UK Secretary of State for Exiting the European Union David Davis has met with European Commission Chief Negotiator Michael Barnier to set out their opening positions.
Although the start of the talks at least marks the end of one point of uncertainty, the UK’s fraught political situation is creating significant confusion; markets are still hoping that this will result in the government opting for a softer approach to Brexit, however.
Investors are also busy picking apart the history of the latest Bank of England (BoE) Monetary Policy Committee (MPC) member Professor Silvana Tenreyro of the London School of Economics.
Tenreyro replaces Kristin Forbes, a notable hawk who has voted in favour of raising interest rates for several meetings now, so investors are keen to find clues that will indicate if Tenreyro is likely to also push for monetary tightening.
Nomura’s Jordan Rochester believes that Tenreyro is likely to be dovish at least to begin with, explaining; “Relative to the hawkish person she is replacing (Forbes) and the view that new members do not usually jump straight into a bias, we would assume a slight swing to a more dovish vote”.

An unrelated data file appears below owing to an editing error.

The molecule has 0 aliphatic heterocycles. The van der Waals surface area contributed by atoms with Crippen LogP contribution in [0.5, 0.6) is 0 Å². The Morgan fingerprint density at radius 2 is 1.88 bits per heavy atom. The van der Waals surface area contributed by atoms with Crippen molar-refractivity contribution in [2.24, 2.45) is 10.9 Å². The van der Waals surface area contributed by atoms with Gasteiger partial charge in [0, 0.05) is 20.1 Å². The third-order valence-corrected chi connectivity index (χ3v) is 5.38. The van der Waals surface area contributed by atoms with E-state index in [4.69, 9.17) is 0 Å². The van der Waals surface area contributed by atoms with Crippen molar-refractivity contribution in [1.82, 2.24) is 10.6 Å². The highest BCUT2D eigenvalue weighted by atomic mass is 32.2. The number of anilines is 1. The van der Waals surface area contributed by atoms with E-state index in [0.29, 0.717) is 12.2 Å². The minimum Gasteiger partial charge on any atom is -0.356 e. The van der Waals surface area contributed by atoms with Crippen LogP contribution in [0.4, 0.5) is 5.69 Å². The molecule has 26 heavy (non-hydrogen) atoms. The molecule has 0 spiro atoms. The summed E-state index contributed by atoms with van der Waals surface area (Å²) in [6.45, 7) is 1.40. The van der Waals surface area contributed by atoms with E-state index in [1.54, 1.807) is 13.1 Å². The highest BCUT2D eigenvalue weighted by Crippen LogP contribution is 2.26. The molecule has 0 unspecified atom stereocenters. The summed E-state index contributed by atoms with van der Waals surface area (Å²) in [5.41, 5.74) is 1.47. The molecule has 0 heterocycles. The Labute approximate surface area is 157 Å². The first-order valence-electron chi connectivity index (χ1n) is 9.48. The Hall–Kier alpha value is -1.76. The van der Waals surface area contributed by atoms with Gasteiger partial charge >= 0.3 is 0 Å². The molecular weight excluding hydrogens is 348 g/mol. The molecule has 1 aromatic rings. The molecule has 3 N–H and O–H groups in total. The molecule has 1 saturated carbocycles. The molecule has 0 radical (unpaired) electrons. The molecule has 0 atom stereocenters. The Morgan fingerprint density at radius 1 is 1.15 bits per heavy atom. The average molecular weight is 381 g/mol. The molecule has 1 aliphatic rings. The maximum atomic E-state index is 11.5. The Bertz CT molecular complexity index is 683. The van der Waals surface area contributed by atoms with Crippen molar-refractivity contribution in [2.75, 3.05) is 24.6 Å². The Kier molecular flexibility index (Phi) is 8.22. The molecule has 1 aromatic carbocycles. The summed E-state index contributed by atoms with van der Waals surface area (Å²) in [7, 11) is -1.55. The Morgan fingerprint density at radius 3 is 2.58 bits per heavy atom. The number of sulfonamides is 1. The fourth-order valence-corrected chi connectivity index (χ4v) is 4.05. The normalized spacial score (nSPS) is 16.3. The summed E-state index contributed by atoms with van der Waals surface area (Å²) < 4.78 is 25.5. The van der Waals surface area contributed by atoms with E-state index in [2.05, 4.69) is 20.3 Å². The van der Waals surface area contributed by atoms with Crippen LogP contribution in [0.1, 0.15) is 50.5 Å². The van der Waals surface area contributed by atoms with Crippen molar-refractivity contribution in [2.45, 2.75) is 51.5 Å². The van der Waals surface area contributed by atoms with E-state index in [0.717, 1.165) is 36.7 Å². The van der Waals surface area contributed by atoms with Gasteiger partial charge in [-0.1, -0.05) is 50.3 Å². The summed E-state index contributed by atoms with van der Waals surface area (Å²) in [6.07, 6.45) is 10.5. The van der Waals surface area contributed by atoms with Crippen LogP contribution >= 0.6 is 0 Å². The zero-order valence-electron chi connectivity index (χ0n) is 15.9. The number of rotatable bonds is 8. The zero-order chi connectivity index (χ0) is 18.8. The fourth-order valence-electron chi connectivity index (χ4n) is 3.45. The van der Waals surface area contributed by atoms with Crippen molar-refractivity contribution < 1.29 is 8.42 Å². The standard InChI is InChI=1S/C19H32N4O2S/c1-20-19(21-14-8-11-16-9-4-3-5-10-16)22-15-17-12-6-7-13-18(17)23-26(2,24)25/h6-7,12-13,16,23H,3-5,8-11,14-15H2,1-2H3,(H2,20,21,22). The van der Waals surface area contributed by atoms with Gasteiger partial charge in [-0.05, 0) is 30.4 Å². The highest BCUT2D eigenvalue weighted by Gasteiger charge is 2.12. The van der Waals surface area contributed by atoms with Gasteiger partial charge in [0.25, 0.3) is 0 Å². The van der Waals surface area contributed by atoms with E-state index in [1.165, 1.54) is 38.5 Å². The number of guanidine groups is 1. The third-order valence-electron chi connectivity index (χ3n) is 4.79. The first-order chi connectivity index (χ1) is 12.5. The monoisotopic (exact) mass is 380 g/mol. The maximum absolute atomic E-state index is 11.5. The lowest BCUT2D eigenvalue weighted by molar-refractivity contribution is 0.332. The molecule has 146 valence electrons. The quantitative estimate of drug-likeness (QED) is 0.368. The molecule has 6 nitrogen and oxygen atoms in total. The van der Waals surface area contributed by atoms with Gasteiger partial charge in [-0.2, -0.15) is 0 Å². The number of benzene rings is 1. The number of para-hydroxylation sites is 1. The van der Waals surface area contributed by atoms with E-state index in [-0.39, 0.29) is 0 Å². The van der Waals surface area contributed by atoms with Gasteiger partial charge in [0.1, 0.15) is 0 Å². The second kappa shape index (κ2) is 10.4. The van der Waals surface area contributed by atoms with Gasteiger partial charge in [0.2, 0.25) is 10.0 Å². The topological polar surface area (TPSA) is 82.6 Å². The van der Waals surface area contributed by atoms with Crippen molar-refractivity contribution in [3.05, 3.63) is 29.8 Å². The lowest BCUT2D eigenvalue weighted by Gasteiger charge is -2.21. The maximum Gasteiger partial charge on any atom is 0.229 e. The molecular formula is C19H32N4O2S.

Tenreyro could very well support the majority of the MPC in claiming that there is a need to look through inflation in order to assess the economic impact of borrowing costs on the wider economy.
She was one of 280 economists who signed a letter which was published in the Times before the referendum, calling Brexit a “major mistake”.
She reported in the Financial Times Christmas survey that she believed Brexit would “have a negative impact on the UK economy and Europe more generally”.
Markets are also slightly unsettled by comments Tenreyro made two years ago in favour of reforming the financial system to allow negative interest rates.
Meanwhile, the US dollar is being kept soft by the fact that the week will see a slew of speeches from Federal Reserve officials, with Charles Evans, Stanley Fischer, Eric Rosengren and…